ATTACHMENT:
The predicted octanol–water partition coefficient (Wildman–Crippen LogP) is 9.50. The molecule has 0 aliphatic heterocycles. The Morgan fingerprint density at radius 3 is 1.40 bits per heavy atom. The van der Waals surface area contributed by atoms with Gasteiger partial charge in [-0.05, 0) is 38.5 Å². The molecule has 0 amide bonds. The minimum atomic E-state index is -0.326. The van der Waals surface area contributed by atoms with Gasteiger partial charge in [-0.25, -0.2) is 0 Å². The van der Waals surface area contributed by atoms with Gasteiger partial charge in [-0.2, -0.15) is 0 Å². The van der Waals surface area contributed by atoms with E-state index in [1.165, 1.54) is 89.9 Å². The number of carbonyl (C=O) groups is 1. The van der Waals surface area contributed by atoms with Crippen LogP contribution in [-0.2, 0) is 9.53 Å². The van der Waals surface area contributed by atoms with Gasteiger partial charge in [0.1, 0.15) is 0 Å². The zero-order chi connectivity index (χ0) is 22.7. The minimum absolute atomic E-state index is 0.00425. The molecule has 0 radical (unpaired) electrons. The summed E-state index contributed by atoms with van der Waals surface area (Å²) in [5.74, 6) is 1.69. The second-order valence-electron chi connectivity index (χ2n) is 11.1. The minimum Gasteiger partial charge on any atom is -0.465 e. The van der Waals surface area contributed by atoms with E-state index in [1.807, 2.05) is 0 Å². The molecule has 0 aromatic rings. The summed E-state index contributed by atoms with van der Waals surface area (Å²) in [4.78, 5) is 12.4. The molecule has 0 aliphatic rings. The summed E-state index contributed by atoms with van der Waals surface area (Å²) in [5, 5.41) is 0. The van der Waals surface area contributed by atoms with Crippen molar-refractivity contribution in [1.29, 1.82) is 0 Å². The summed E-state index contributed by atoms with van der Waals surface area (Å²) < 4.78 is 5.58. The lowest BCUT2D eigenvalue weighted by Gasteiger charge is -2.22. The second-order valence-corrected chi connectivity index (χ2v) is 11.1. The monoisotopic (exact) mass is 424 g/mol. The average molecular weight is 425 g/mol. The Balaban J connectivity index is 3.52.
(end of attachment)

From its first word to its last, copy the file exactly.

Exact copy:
The predicted octanol–water partition coefficient (Wildman–Crippen LogP) is 9.50. The molecule has 0 aliphatic heterocycles. The Morgan fingerprint density at radius 3 is 1.40 bits per heavy atom. The van der Waals surface area contributed by atoms with Gasteiger partial charge in [-0.05, 0) is 38.5 Å². The molecule has 0 amide bonds. The minimum atomic E-state index is -0.326. The van der Waals surface area contributed by atoms with Gasteiger partial charge in [-0.25, -0.2) is 0 Å². The van der Waals surface area contributed by atoms with Gasteiger partial charge in [-0.2, -0.15) is 0 Å². The van der Waals surface area contributed by atoms with E-state index in [1.165, 1.54) is 89.9 Å². The number of carbonyl (C=O) groups is 1. The van der Waals surface area contributed by atoms with Crippen LogP contribution in [-0.2, 0) is 9.53 Å². The van der Waals surface area contributed by atoms with Gasteiger partial charge in [0.1, 0.15) is 0 Å². The zero-order chi connectivity index (χ0) is 22.7. The minimum absolute atomic E-state index is 0.00425. The molecule has 0 radical (unpaired) electrons. The summed E-state index contributed by atoms with van der Waals surface area (Å²) in [5.74, 6) is 1.69. The second-order valence-electron chi connectivity index (χ2n) is 11.1. The minimum Gasteiger partial charge on any atom is -0.465 e. The van der Waals surface area contributed by atoms with E-state index in [1.807, 2.05) is 0 Å². The molecule has 0 aromatic rings. The summed E-state index contributed by atoms with van der Waals surface area (Å²) in [4.78, 5) is 12.4. The molecule has 0 aliphatic rings. The summed E-state index contributed by atoms with van der Waals surface area (Å²) in [5, 5.41) is 0. The van der Waals surface area contributed by atoms with Crippen molar-refractivity contribution in [1.29, 1.82) is 0 Å². The summed E-state index contributed by atoms with van der Waals surface area (Å²) < 4.78 is 5.58. The lowest BCUT2D eigenvalue weighted by Gasteiger charge is -2.22. The second-order valence-corrected chi connectivity index (χ2v) is 11.1. The monoisotopic (exact) mass is 424 g/mol. The average molecular weight is 425 g/mol. The Balaban J connectivity index is 3.52.